OK, you got me. This isn’t a metal song. It’s a soul song. And you can say you were deprived of one legit new metal track this month, if you really want to, but hear me out. “Changes” is, of course, a Black Sabbath song, and Charles Bradley imbues it with even more weight than Sabbath did back in the early ’70s. It’s a ballad, so that’s to be expected—even in Sabbath’s hands it’s not really a metal song. But man, Bradley just absolutely kills the performance on this one, giving all of his soul in a pained and powerful vocal take while the Menahan Street Band backs him up with a heavy dose of fuzz bass and horns. Now, we can argue whether or not this is actually one of the best metal songs of the month, but it is for sure one of the best tracks of the month, and since it’s a cover of a song by the greatest metal band of all time, I don’t even think this is really an argument.[from Changes, out now; Daptone]
Palace of Worms – “Nightworld”
It’s kind of a coincidence that three of my picks this month come from California bands, but then again, the Golden State has been a haven for great heavy music since the Golden Age of Thrash. Oakland’s Palace of Worms, however, play a darkly complex style of black metal that takes influence from post-punk and goth records of the early ’80s and late ’70s. That’s a combination of sounds that hits my pleasure center square in the bullseye (that’s not a euphemism, btw). The first five minutes are a menacing rush of blast beats, growling vocals, crushing doom heaviness and an unexpected melodic sensibility that takes this massive piece of unholy wonder and adds some unexpected beauty. But then, in its last two and a half minutes, “Nightworld” sheds its grizzled exterior and goes full bore into transcendent post-punk hooks, the likes of which is a much more thrilling development than what your average post-black metal band is leaning on these days. I might have found my new favorite metal band. Maybe you have too.[from The Ladder, out April 8; Broken Limbs]
Piece by piece
Recommended metal albums of March/April:
The Body‘s No One Deserves Happiness: The Body embraced electronic beats, ethereal female vocals and a weirdly danceable structure on their new album, which is their own attempt at the “grossest pop album of all time.” It’s more or less exactly that, with hooks and beats getting into some nasty and distorted territory. It’s not a traditional metal album, but it’s even less of a traditional pop album. One thing’s for sure though: It’s their best album to date. (Thrill Jockey)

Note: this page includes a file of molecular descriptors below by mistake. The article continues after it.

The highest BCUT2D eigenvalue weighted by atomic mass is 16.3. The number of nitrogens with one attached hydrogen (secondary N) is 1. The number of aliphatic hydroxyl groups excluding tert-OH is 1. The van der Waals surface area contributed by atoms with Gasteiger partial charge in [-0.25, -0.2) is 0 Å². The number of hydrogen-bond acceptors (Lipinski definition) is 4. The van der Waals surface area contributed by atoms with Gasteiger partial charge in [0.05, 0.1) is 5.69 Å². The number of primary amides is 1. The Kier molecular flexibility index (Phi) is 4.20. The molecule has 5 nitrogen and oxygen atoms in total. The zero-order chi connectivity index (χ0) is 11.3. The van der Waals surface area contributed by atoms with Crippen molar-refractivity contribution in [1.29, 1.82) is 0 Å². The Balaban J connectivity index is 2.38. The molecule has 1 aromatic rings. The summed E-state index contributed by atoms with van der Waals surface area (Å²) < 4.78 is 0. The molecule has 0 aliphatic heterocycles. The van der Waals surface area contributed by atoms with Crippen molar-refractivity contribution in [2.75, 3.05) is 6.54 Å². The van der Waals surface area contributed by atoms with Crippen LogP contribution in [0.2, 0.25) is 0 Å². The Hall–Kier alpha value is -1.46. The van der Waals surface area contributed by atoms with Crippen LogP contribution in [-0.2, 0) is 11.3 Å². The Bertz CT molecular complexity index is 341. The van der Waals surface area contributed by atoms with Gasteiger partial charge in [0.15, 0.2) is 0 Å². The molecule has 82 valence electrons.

Cobalt‘s Slow Forever: I’ll admit that I was hesitant to dive into this, considering Charlie Fell has a habit of saying or singing some highly insensitive things, but if there’s one thing I’ve learned since discovering Cobalt, it’s not to doubt Erik Wunder. This double album is a truly colossal piece of work, balancing the band’s all-pistons-firing intensity with the expansive scope of Neurosis. Fell may very well get another relapse of foot-in-mouth disease, but it’s not like it’s the first time great art was made by someone with a troubling past. (Profound Lore)
Tombs‘ All Empires Fall: The Brooklyn black metal (and sludge, and goth, and post-punk) band offers up a shorter release than usual, following up 2014’s Savage Gold with this 23-minute EP. Yet within those 23 minutes are some of the most diverse and vibrant sounds the band has ever recorded. I’d say that its mix of death rock dirges, psychedelic metal epics and more are a strong harbinger of things to come, but I don’t know—this is pretty damn fantastic on its own. (Relapse)
Wake‘s Sowing the Seeds of a Worthless Tomorrow: I’ll just cut to the chase—this is top-notch grindcore that doesn’t waste time in wrecking your stereo (or Spotify account or whatever bullshit). Turn it up and rage. (7 Degrees)
Jeff Terich is the founder and editor of Treble. He's been writing about music for 20 years and has been published at American Songwriter, Bandcamp Daily, Reverb, Spin, Stereogum, uDiscoverMusic, VinylMePlease and some others that he's forgetting right now. He's still not tired of it.